A quiver full of controversy

(RNS) When Meg Moseley gave birth to her third child 20 years ago,
doctors cautioned her against having any more babies, fearing that
another difficult pregnancy might jeopardize her life.

So Moseley and her husband decided three was the magic number, at
least for their family.

Then came an unexpected hospital visit from a couple of women who,
like Moseley, had chosen to home-school their children.

These women "thought it was wrong to be limiting children, although
the doctors said I was looking for trouble if I had more," Moseley
recalled. "I felt intense pressure from (these) people who actually came
to me in my hospital room and put their propaganda in my hands, which I
put in the waste basket."

Moseley's unwelcome bedside visitors were involved in what is
commonly called "Quiverfull" -- a movement within segments of
conservative evangelical and Catholic Christianity that eschews all
forms of birth control and teaches that the only faithful response to
childbearing is to have as many children as possible, leaving the number
and frequency up to God alone.

Quiverfull takes its name from a verse in the Psalms that says: "Lo,
children are a heritage of the Lord: and the fruit of the womb is his
reward. As arrows are in the hand of a mighty man; so are children of
the youth. Happy is the man that hath his quiver full of them."

The movement has appeared in various contexts throughout history;
most recently, the ever-growing Duggar brood on TLC's "19 Kids and
Counting," has popularized a charming tribe of devout Baptists in
Arkansas who hope to have even more children, if it's God's will.

Moseley's encounters with adherents of the Quiverfull ideology led
her to write a novel, "When Sparrows Fall," published earlier this
month, about a young home-schooling mother of six children trapped in
the movement's most extreme manifestation: An all-consuming, separatist
community of Quiverfull faithful who are shepherded by a domineering,
corrupt religious leader.

The novel is not what one might expect. Far from a saccharine story
of automatons terrorized by their spiritual leader, Moseley's characters
are complex and nuanced, rounded out with a romantic subplot as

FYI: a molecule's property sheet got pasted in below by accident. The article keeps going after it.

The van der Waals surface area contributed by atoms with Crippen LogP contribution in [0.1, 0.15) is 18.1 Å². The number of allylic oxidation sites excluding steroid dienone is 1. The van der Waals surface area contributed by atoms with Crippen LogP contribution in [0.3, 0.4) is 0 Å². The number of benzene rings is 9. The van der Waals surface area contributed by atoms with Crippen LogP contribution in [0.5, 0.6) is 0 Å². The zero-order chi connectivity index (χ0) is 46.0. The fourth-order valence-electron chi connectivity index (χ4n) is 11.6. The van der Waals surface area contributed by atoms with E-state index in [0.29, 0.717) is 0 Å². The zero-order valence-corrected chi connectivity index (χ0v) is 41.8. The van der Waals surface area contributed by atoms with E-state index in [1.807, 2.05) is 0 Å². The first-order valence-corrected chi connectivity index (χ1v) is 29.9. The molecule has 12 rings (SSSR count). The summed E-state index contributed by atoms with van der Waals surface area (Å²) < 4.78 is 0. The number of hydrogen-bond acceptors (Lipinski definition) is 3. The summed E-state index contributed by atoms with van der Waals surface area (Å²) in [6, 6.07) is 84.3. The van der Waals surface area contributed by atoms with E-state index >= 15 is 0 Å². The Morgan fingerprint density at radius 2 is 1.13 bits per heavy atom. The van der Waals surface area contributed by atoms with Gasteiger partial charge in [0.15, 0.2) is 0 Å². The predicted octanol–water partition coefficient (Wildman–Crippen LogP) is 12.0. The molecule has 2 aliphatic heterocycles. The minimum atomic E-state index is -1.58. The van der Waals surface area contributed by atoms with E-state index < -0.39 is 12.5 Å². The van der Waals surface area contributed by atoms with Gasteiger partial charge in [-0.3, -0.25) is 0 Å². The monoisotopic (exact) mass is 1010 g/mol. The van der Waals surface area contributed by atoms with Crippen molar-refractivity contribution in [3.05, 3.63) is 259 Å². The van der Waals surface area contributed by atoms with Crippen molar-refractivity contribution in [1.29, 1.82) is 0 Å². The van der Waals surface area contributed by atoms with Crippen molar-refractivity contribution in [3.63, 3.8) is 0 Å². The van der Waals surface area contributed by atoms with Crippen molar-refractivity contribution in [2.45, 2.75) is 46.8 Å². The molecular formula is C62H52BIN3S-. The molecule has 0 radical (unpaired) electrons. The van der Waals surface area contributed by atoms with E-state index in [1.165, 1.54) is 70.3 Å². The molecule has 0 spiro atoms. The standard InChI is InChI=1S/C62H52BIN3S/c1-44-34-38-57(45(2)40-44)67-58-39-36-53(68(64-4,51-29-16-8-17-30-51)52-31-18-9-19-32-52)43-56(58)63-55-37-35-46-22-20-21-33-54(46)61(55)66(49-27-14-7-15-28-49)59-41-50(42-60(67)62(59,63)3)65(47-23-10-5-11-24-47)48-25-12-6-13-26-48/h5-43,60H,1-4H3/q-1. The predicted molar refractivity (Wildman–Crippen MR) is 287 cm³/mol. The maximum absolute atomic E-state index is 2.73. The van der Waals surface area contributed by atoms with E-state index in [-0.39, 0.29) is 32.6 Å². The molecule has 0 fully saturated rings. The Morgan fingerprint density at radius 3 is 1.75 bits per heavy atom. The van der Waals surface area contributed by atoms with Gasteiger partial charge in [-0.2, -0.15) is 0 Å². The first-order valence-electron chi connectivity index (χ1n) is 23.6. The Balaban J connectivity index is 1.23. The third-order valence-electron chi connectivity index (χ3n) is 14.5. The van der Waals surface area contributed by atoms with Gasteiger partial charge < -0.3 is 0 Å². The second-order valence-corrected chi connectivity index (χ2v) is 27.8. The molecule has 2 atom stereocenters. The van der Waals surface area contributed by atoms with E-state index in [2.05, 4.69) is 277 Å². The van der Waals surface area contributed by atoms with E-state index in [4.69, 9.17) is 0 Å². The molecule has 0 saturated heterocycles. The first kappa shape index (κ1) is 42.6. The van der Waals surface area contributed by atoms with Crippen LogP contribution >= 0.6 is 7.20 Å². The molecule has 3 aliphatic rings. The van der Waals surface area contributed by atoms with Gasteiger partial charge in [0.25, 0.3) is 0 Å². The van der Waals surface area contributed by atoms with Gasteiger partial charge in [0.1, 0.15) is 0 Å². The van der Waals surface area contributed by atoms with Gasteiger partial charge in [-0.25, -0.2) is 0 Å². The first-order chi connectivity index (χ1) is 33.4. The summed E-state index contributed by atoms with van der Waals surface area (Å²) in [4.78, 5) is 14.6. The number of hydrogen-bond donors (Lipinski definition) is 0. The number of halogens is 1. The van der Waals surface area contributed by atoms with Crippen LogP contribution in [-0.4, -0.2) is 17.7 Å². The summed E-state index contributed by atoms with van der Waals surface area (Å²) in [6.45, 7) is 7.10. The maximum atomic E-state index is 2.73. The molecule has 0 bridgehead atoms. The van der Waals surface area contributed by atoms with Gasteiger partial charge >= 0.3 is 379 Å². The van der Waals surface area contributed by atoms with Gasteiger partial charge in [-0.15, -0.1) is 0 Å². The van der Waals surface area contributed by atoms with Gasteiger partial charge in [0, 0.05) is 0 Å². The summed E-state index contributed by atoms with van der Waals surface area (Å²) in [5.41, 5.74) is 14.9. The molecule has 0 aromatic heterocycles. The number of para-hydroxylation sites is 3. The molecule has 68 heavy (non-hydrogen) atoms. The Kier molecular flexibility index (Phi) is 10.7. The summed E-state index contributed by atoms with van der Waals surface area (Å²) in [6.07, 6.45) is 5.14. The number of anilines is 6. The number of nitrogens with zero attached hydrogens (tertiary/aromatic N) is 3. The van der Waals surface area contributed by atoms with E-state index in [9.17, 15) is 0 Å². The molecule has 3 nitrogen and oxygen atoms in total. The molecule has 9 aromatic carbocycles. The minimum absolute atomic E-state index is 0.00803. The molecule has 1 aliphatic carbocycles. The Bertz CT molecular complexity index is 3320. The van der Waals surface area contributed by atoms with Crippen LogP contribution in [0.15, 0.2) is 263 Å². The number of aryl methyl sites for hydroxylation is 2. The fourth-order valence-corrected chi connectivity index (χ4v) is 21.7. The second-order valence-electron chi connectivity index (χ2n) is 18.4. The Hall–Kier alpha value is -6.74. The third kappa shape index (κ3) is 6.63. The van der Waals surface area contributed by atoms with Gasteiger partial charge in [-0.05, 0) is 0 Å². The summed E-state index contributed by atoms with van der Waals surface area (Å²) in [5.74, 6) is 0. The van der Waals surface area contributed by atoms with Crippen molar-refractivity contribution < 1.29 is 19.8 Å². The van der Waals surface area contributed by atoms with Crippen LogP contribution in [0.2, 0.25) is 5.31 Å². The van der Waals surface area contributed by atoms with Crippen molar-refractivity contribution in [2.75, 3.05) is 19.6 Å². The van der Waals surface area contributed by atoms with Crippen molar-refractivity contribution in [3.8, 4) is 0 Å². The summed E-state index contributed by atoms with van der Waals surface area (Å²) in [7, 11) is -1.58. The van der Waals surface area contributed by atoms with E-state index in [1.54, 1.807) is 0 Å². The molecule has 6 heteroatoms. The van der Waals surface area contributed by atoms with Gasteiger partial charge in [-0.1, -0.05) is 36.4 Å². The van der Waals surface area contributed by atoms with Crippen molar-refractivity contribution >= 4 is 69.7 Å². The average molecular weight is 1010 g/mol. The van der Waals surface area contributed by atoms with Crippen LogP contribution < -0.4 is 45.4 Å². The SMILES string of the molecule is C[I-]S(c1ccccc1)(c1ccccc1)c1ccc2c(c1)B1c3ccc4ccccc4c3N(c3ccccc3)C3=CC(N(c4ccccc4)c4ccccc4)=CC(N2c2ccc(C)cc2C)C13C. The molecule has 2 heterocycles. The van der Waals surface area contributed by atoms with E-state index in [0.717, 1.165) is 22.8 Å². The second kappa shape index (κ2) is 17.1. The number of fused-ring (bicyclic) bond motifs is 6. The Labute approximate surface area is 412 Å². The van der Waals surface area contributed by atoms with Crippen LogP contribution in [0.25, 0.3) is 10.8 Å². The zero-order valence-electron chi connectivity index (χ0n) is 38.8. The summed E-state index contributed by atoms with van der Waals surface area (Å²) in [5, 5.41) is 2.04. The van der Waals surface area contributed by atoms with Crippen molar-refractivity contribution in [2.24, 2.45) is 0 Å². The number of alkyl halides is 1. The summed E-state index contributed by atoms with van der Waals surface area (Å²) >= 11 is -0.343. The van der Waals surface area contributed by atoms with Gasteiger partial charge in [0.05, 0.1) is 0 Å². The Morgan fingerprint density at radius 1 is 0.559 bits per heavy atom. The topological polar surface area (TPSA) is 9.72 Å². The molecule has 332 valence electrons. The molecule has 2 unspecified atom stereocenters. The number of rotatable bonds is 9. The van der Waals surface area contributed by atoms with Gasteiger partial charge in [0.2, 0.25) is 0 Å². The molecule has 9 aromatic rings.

compelling as it is surprising.

Moseley says her characters are completely fictional, but elements
of the plot and the ideas expressed are based on real experiences.

Moseley home-schooled three children -- now ages 30, 27 and 20 --
all the way through high school. It didn't start with a conviction that
"this was God's way for us," Moseley said. It was more practical.

When her eldest child turned 5, the Moseleys were leery of putting
their daughter on a public school bus with a bunch of "big, rough boys"
from their neighborhood.

"We just couldn't stand to do that to our little 5-year-old," she
said. "We thought, `How hard could kindergarten be? Let's do home

At the end of the school year, pleased with their experience, they
decided to do it again. Their youngest graduated in 2009.

"As time went on we saw good results. We saw good academic results.
We saw fun. We saw the love of learning and we just kept going," said
Moseley, who now lives outside Atlanta.

"Looking back now, I sometimes wish I had not done that. They have
done well, but I think that I could have done better by putting them in
school. ... Parents do the best that they can and then they look back
and say, `Oh, I wish I'd known what I know now."'

Moseley is quick to say that she has "many perfectly normal friends"
who home-school their kids. "I certainly don't want to imply that all
home-schoolers believe you should have as many children as you can. Not
everyone thinks that," she said.

In part, what led the author to write her novel was a desire to push
back against a "glamorization" of the Quiverfull movement in the media,
particularly with the Duggars, which "doesn't show the dark side" of the

"It's just not as pretty as it looks on TV sometimes. The leaders of
the movement, or at least the fathers of these individual families, have
the best of intentions. They think they're doing the godly thing and if
God wants to give them umpteen children then God bless them, let them

"But so many of these families are struggling to survive
financially," she said.

Mothers who are full-time home-schoolers can't or aren't allowed to
work outside the home, which makes time and finances tight, leaving some
childcare of the younger children to the older children.

"That can work if it's done right. But it can also be a hotbed of
resentment among the children because they feel they are being used and
abused," she said. "I don't believe that's what God intends when he
gives children to parents."

Cathleen Falsani

Cathleen Falsani writes the column "The God Factor" for Religion News Service.

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